Readers like you keep news free for everyone.

More than 5,000 readers have already pitched in to keep free access to The Journal.

For the price of one cup of coffee each week you can help keep paywalls away.

Support us today
Not now

Life on the dole - a dark and humorous diary

Tobias Kirkner arrived back to Ireland and thought it would be easy to ‘get on the dole’… he was wrong.

Image: Tobias Kirkner

BEING ON THE dole is not a funny thing.

But one Irish man has used his experience – which was frustrating and unexpected – to inform a dark comedic book called The Dole Diaries.

Tobias Kirkner spent 10 years working abroad before returning to Ireland. When he arrived back here, he tried to access social welfare. It was his experiences with this that led to him writing the book.

He describes the self-published book as documenting “days in the life of one of the most vulnerable members of society”.

A new generation of unemployed people

In the pink...

In the prologue, he says:

What follows is an honest tale told as truly as I can tell one, and though it is no easy thing to speak on behalf of a generation, especially when you never got on with them particularly well, especially when you haven’t lived in the same country as them for a  decade, nonetheless that is exactly what I propose to do – to speak on behalf of my generation, whether they like it or not.

He notes that every new Irish generation “must define for itself what it means to be unemployed”.

The book is peppered with salty language, and takes a particularly dark satirical tone.

He admits that he doesn’t know if people will get the jokes inside his dark humour, but said that “people are sick of the misery”. But Kirkner said he has injected “a little bit of gallows humour” into the book.

Returning home from abroad

Kirkner spent the last decade working in Japan, Sri Lanka, the Sultanate of Oman, South Korea and Syria, and was the last Westerner out of Homs prior to the siege of that city by government forces in 2011.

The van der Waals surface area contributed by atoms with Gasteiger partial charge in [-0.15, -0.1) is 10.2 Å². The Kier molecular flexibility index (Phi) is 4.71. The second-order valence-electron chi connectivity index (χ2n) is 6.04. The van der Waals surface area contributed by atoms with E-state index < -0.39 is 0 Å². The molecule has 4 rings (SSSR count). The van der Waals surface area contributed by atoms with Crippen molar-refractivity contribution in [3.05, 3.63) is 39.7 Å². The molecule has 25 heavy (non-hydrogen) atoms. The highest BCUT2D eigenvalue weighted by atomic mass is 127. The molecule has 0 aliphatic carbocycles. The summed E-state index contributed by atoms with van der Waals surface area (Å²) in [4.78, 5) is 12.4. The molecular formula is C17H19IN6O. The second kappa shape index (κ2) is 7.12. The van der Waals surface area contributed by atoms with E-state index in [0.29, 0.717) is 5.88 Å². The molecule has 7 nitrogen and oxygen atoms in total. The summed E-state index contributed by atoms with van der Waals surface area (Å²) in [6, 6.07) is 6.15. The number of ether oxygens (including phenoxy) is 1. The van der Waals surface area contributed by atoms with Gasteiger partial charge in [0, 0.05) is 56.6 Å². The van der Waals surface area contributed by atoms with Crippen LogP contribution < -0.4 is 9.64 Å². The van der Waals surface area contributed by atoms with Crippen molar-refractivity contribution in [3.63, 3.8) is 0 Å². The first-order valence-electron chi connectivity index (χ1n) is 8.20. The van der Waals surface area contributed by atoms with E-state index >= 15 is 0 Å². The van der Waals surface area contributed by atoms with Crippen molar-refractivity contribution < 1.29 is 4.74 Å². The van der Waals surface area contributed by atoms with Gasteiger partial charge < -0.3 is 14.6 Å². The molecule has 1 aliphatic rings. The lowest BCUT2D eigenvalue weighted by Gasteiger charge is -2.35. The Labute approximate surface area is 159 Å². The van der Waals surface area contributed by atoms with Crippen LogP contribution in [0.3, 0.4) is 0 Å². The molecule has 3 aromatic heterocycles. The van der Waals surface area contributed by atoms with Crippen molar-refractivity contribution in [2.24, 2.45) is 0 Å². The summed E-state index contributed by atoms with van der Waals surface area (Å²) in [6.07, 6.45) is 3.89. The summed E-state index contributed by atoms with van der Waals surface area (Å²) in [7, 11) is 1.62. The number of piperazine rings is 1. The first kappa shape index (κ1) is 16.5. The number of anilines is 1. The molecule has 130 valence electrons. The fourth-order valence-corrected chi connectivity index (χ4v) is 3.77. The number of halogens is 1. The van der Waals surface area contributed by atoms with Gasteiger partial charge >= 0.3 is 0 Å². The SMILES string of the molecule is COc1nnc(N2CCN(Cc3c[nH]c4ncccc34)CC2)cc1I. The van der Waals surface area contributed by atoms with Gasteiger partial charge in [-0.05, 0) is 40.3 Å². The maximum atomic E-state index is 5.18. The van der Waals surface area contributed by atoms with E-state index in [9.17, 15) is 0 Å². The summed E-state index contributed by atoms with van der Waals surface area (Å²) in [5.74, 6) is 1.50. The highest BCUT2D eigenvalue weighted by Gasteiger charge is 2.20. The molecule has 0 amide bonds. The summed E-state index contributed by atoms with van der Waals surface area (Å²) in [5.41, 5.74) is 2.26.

“Three years later that hitherto unknown locale has become the Stalingrad of our times, and I listened to the massacre that started it,” he said.

He came back to Ireland with “half-assed notions of doing a doctorate” and the idea for writing columns about his experiences “snowballed and became a lot more fun than the doctorate”.

He doesn’t want to spoil the book, as there is a twist in the latter stages. But he does posit his narrator as a sort of “everyman character”.

In the book itself I don’t really say how old I am. It’s easier to identify with this character rather than limiting him by facts or figures.

There are hints throughout the book that point to the book’s ‘suckerpunch’.

A fascination with welfare

He has always had a “fascination” with welfare.

Through the nine years of what would turn out to be my brief career, it always held a fascination for me, the side of welfare – the liberty and freedom it gives you. That’s one thing this life gives you is the time.

“It’s not as easy as it is made out to be,” said Kirkner of going on the dole. “I thought it would be over in three to four weeks, but it’s a bit of a struggle.”

This was particularly because he had been abroad for so long, he had to prove that he was living in Ireland and intended on staying.

Making a difference

A mix of advertising and supporting contributions helps keep paywalls away from valuable information like this article.

Over 5,000 readers like you have already stepped up and support us with a monthly payment or a once-off donation.

For the price of one cup of coffee each week you can make sure we can keep reliable, meaningful news open to everyone regardless of their ability to pay.

“If you’re walking in there to seek their services you are kind of at their mercy in a way,” said Kirkner.

He wrote the book because he believed “there is no narrative out there of how it is to enter the machine. I thought that needed to be marked and written”.

After the boom

He left Ireland “when the whole boom nonsense was just beginning” and said that every year when he came back, Ireland was progressively more awful”.

“It was just appalling how bad the country had become,” he said, suggesting that in post-recession Ireland “things are a whole lot nicer”.

Who did he write the book for? “I guess people in the same position as myself,” he said. “It’s nice to see the journey that you’ve walked dramatised and put up there and recounted. Like a little souvenir of the bad old days.”

But he also wants to impress on people “that things aren’t as bad as they’re made out to be, we only arrived at this brief period of comfort”.

“We built the sandcastle one grain of sand at a time. It’s so easy to knock it down.”

Dubray’s is carrying the book exclusively in cities wherever it has a presence. It is also available in independent retailers such as O’Mahoney’s, Vibes & Scribes in Cork and Just Books in Mullingar.

Read: How many people have taken up Gateway job activation places?>

Read: In cases where work pays less than the dole … 7 out of 10 people choose work>

Read next: